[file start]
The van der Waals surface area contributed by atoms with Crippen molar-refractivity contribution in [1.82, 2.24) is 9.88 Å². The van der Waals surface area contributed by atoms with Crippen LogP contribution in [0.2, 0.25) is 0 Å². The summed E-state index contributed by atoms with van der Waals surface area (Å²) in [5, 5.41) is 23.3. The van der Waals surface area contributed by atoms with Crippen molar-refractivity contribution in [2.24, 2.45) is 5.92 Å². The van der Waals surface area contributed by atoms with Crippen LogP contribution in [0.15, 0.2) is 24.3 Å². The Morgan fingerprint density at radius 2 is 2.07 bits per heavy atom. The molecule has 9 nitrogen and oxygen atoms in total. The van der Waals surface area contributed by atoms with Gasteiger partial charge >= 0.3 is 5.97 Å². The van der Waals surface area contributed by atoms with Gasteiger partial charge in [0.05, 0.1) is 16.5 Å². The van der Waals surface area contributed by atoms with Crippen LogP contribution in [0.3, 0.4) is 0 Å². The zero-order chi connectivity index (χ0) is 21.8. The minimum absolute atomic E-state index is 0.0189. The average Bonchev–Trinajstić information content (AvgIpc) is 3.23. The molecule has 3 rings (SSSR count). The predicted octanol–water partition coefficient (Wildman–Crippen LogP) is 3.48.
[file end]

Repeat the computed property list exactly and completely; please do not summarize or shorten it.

The van der Waals surface area contributed by atoms with Crippen molar-refractivity contribution in [1.82, 2.24) is 9.88 Å². The van der Waals surface area contributed by atoms with Crippen LogP contribution in [0.2, 0.25) is 0 Å². The summed E-state index contributed by atoms with van der Waals surface area (Å²) in [5, 5.41) is 23.3. The van der Waals surface area contributed by atoms with Crippen molar-refractivity contribution in [2.24, 2.45) is 5.92 Å². The van der Waals surface area contributed by atoms with Crippen LogP contribution in [0.15, 0.2) is 24.3 Å². The Morgan fingerprint density at radius 2 is 2.07 bits per heavy atom. The molecule has 9 nitrogen and oxygen atoms in total. The van der Waals surface area contributed by atoms with Gasteiger partial charge >= 0.3 is 5.97 Å². The van der Waals surface area contributed by atoms with Gasteiger partial charge in [0.05, 0.1) is 16.5 Å². The van der Waals surface area contributed by atoms with Crippen LogP contribution in [0.3, 0.4) is 0 Å². The zero-order chi connectivity index (χ0) is 21.8. The minimum absolute atomic E-state index is 0.0189. The average Bonchev–Trinajstić information content (AvgIpc) is 3.23. The molecule has 3 rings (SSSR count). The predicted octanol–water partition coefficient (Wildman–Crippen LogP) is 3.48.